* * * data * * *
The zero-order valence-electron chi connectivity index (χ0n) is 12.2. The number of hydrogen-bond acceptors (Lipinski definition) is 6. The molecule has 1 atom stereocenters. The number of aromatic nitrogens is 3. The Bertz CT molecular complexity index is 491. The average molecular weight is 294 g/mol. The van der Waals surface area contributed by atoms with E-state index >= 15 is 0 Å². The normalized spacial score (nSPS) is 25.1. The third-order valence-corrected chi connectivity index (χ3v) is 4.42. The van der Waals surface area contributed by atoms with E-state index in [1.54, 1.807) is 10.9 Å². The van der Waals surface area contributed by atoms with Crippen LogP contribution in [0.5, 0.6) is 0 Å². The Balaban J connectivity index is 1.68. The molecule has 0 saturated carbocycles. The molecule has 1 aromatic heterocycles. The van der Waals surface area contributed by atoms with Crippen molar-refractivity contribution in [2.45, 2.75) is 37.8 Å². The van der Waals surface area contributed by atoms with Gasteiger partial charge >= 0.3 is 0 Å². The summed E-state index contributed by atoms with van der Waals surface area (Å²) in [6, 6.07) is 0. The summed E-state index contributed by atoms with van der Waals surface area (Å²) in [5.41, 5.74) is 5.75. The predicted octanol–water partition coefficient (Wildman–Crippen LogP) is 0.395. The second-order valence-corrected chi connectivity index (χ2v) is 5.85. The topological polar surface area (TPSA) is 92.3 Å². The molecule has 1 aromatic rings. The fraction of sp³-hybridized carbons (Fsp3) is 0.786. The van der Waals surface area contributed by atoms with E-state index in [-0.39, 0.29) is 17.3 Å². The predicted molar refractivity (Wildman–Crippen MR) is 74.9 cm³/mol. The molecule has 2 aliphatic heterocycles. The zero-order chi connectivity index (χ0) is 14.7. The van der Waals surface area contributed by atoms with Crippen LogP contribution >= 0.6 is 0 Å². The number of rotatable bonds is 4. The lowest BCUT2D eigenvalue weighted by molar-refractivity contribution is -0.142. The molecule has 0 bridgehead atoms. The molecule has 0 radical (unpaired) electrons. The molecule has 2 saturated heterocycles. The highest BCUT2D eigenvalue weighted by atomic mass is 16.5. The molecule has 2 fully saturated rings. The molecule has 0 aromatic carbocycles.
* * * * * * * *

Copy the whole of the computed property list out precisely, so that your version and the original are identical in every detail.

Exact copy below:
The zero-order valence-electron chi connectivity index (χ0n) is 12.2. The number of hydrogen-bond acceptors (Lipinski definition) is 6. The molecule has 1 atom stereocenters. The number of aromatic nitrogens is 3. The Bertz CT molecular complexity index is 491. The average molecular weight is 294 g/mol. The van der Waals surface area contributed by atoms with E-state index >= 15 is 0 Å². The normalized spacial score (nSPS) is 25.1. The third-order valence-corrected chi connectivity index (χ3v) is 4.42. The van der Waals surface area contributed by atoms with E-state index in [1.54, 1.807) is 10.9 Å². The van der Waals surface area contributed by atoms with Crippen LogP contribution in [0.5, 0.6) is 0 Å². The Balaban J connectivity index is 1.68. The molecule has 0 saturated carbocycles. The molecule has 1 aromatic heterocycles. The van der Waals surface area contributed by atoms with Crippen molar-refractivity contribution in [2.45, 2.75) is 37.8 Å². The van der Waals surface area contributed by atoms with Gasteiger partial charge >= 0.3 is 0 Å². The summed E-state index contributed by atoms with van der Waals surface area (Å²) in [6, 6.07) is 0. The summed E-state index contributed by atoms with van der Waals surface area (Å²) in [5.41, 5.74) is 5.75. The predicted octanol–water partition coefficient (Wildman–Crippen LogP) is 0.395. The second-order valence-corrected chi connectivity index (χ2v) is 5.85. The topological polar surface area (TPSA) is 92.3 Å². The molecule has 1 aromatic rings. The fraction of sp³-hybridized carbons (Fsp3) is 0.786. The van der Waals surface area contributed by atoms with E-state index in [-0.39, 0.29) is 17.3 Å². The predicted molar refractivity (Wildman–Crippen MR) is 74.9 cm³/mol. The molecule has 2 aliphatic heterocycles. The zero-order chi connectivity index (χ0) is 14.7. The van der Waals surface area contributed by atoms with Crippen LogP contribution >= 0.6 is 0 Å². The number of rotatable bonds is 4. The lowest BCUT2D eigenvalue weighted by molar-refractivity contribution is -0.142. The molecule has 0 bridgehead atoms. The molecule has 0 radical (unpaired) electrons. The molecule has 2 saturated heterocycles. The highest BCUT2D eigenvalue weighted by atomic mass is 16.5. The molecule has 2 fully saturated rings. The molecule has 0 aromatic carbocycles.